At PS1, students participate in a wide range of various activities and intellectual challenges, generating both academic and social/emotional growth. Teachers know each student’s strengths and stretches and provide individual attention to support each child’s overall development. Project-Based Learning (PBL), integrated subjects, and other methods are used across the curriculum, providing students with many stimulating opportunities to actively explore real-world issues or problems in a relatable context and generate possible solutions. Through working together with each other and their teachers during this ongoing elementary school journey, our students not only build their mastery of academic concepts but also come to understand the ways in which they learn best as individuals. Students learn how they learn best during their years at PS1 equipping them for future success in the classroom and in their lives. They grow personally while understanding how to be self-driven problem solvers. This preparation during the elementary years lays a foundation that our alumni draw upon throughout life, refining skills that will be critical to understanding the 21st-century world and solving the challenges of tomorrow.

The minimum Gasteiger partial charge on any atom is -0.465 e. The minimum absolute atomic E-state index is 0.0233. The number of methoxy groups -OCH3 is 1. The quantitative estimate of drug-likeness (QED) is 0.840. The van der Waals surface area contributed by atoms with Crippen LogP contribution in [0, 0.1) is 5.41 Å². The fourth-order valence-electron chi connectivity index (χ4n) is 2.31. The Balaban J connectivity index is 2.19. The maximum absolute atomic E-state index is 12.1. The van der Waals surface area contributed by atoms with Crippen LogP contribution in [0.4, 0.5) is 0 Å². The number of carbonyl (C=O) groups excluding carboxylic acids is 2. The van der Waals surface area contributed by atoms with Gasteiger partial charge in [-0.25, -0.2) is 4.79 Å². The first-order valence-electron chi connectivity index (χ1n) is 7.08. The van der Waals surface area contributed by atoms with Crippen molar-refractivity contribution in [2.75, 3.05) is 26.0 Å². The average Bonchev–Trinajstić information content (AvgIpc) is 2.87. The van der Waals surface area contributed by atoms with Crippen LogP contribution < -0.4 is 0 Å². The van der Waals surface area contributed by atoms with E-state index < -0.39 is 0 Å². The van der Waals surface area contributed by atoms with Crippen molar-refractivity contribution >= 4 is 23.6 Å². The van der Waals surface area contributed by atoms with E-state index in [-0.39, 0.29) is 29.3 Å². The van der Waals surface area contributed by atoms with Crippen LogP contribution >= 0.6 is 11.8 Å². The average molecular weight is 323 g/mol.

Learn more about the values and intentional structure of PS1’s pluralistic elementary curriculum.
From the first day of kindergarten through 6th grade, we help students understand themselves as individuals and as members of larger communities. We’ve designed our curriculum, schedule, and even our physical campus to inspire both productive cooperation and individual reflection. As students gradually expand their comfort zones—from small-group projects to their classroom, school, neighborhood, and eventually the wider world—each learns how and why to make positive change at every level. Multi-age groupings of students allow students of different ages to learn alongside each other, guided and informed by two lead teachers who model productive inquiry and spontaneous insight.
How does PS1 use technology in the classroom?